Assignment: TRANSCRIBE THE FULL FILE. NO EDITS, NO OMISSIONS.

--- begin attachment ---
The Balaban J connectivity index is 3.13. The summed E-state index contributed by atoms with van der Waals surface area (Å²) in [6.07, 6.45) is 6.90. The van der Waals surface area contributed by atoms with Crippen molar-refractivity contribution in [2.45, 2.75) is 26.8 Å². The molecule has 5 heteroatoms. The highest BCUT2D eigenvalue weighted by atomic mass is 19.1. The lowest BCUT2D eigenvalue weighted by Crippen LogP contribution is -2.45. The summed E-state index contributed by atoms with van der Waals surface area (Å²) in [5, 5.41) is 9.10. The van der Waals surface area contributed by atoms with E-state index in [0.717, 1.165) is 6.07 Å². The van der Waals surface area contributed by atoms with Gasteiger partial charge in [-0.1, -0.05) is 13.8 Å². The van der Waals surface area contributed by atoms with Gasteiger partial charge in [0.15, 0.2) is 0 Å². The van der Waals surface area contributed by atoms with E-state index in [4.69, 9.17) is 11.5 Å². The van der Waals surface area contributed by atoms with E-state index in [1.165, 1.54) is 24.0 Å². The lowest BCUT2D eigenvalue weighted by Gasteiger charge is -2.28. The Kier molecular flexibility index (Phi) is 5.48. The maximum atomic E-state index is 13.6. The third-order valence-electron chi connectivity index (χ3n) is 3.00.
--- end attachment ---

The Balaban J connectivity index is 3.13. The summed E-state index contributed by atoms with van der Waals surface area (Å²) in [6.07, 6.45) is 6.90. The van der Waals surface area contributed by atoms with Crippen molar-refractivity contribution in [2.45, 2.75) is 26.8 Å². The molecule has 5 heteroatoms. The highest BCUT2D eigenvalue weighted by atomic mass is 19.1. The lowest BCUT2D eigenvalue weighted by Crippen LogP contribution is -2.45. The summed E-state index contributed by atoms with van der Waals surface area (Å²) in [5, 5.41) is 9.10. The van der Waals surface area contributed by atoms with E-state index in [0.717, 1.165) is 6.07 Å². The van der Waals surface area contributed by atoms with Gasteiger partial charge in [-0.1, -0.05) is 13.8 Å². The van der Waals surface area contributed by atoms with Gasteiger partial charge in [0.15, 0.2) is 0 Å². The van der Waals surface area contributed by atoms with E-state index in [4.69, 9.17) is 11.5 Å². The van der Waals surface area contributed by atoms with E-state index in [1.165, 1.54) is 24.0 Å². The lowest BCUT2D eigenvalue weighted by Gasteiger charge is -2.28. The Kier molecular flexibility index (Phi) is 5.48. The maximum atomic E-state index is 13.6. The third-order valence-electron chi connectivity index (χ3n) is 3.00.